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by Aileen Kelly,Isaiah Berlin

Download Russian Thinkers (Selected writings) eBook
Aileen Kelly,Isaiah Berlin
The Hogarth Press Ltd; First Edition edition (January 5, 1978)
336 pages
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Sir Isaiah was awarded the Jerusalem Prize in 1979 for the expression in his writings of the idea of the freedom of the individual in society.

Only 11 left in stock (more on the way). Sir Isaiah was awarded the Jerusalem Prize in 1979 for the expression in his writings of the idea of the freedom of the individual in society.

In these ten essays Isiah Berlin explains the political thought and philosophy of several prominent thinkers of 19th Century Russia, while illuminating the historical context necessary for their. What should be done? To the question that hung over 19th-century Russia and dogs the world today, Isaiah Berlin would answer, stand firmly uncertain. Russian-born and Oxford-bred, Berlin has almost.

Philosopher, political theorist, and essayist, Isaiah Berlin was born in 1909 to. .

Philosopher, political theorist, and essayist, Isaiah Berlin was born in 1909 to Russian-speaking Jewish parents in Latvia. Reared in Latvia and later in Russia, Berlin developed a strong Russian-Jewish identity, having witnessed both the Social-Democratic and the Bolshevik Revolutions. At the age of 12, Berlin moved with his family to England, where he attended prep school and then St. Paul's. In 1928, he went up as a scholar to Corpus Christi College in Oxford. Том 1), Isaiah Berlin Russian Thinkers, Henry Hardy Selected Writings/Isaiah Berlin. Isaiah Berlin, Henry Hardy. Henry Hardy, Aileen Kelly.

Apart from Russian Thinkers, Isaiah Berlin's other contributions to Russian studies include his translation of Ivan .

Sir Isaiah was awarded the Jerusalem Prize in 1979 for the expression in his writings of the idea of the freedom of the individual in society.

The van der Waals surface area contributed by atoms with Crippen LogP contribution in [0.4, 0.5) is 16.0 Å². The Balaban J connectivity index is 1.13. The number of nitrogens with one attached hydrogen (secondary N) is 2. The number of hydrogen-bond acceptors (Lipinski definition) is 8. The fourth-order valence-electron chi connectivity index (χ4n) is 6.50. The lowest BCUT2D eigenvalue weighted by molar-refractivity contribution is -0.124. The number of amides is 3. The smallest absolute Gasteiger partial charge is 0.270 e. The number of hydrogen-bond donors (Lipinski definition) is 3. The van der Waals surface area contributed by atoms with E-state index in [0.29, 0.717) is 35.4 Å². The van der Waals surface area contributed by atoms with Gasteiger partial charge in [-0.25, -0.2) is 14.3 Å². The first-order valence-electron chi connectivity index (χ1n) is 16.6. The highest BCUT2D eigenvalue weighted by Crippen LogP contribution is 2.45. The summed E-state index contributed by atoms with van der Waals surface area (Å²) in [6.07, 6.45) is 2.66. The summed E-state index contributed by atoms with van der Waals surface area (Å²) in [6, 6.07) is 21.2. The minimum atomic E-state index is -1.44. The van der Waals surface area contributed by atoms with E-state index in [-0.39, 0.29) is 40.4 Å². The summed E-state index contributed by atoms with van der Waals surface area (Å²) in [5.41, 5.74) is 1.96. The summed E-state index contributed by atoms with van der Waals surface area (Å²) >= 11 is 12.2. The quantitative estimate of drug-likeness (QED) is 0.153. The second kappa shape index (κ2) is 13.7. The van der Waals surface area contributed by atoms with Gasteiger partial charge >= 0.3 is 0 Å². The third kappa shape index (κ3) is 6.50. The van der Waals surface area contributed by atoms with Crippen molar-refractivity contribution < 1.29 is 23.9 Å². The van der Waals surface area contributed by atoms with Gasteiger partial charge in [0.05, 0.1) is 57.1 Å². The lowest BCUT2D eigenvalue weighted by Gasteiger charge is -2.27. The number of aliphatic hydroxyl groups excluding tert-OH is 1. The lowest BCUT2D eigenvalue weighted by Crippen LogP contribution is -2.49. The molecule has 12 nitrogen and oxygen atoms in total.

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Russian Thinkers (Paperback) .

Isaiah Berlin, Aileen Kelly, Henry Hardy.

Note you can select to send to either the. Find out more about the Kindle Personal Document Service. Introduction by Aileen Kelly. New York: Viking Press, 1978.

The theme that links the essays in this book, written over 30 years, is the phenomenon of the Russian intelligentsia, which Isaiah Berlin describes as "the largest single Russian contribution to social change in the world". The author brings to his portraits of Russian thinkers - and his subject range is as diverse as may be expected - a unique perception of the social and political circumstances that produced men such as Herzen, Bakunin, Turgenev, Belinsky and Tolstoy.
  • Dusar
Excellent book. One can read and re-read these illustrative essays by Dr. Berlin, and never feel overwhelmed. Extraordinary command of narrative; throughout he remains loyal to his central point that the great writers of the nineteenth century Russian intelligentsia respected the diversity of the material and intellectual world, while always seeking for a central axis inside this diversity. Berlin's essays on Tolstoi and Herzen provide especially fine reading, and grist for reflection. The book arrived in splendid shape, and well within the expected shipment time.
  • heart of sky
A superb book about russian russian thinkers in the 19. century, written by the critical philosoph Isaiah Berlin. To understand the rise of the russian communism it is a 'must' to have some knowledge about the disparate ideas of the russian intellectuals in the 19. century. And contemporary Russia.
  • Ger
All essays in this collection are remarkable but 'The Hedgehog and the Fox' is one of those essays that will take you on a trip to the relativity of truth and have you question both the physical and metaphysical through Berlin's eyes. There are many philosophical angles from which one can interpret Berlin's analysis of the Russian intelligentsia, the one that stands out the most is the question that defined nineteenth Russia, as well as Europe:'What is to be done?'

There are two strains of thought in the Russian intellectual circles of this time, the Slavophil movement and the Western-oriented intellectuals. Berlin notes that these were not organized political camps engaged in constant debates of any sort (as there was no political movement to speak of at this time in Russia) but rather unsystematic frames of thinking with which Russian intellectuals of the time identified.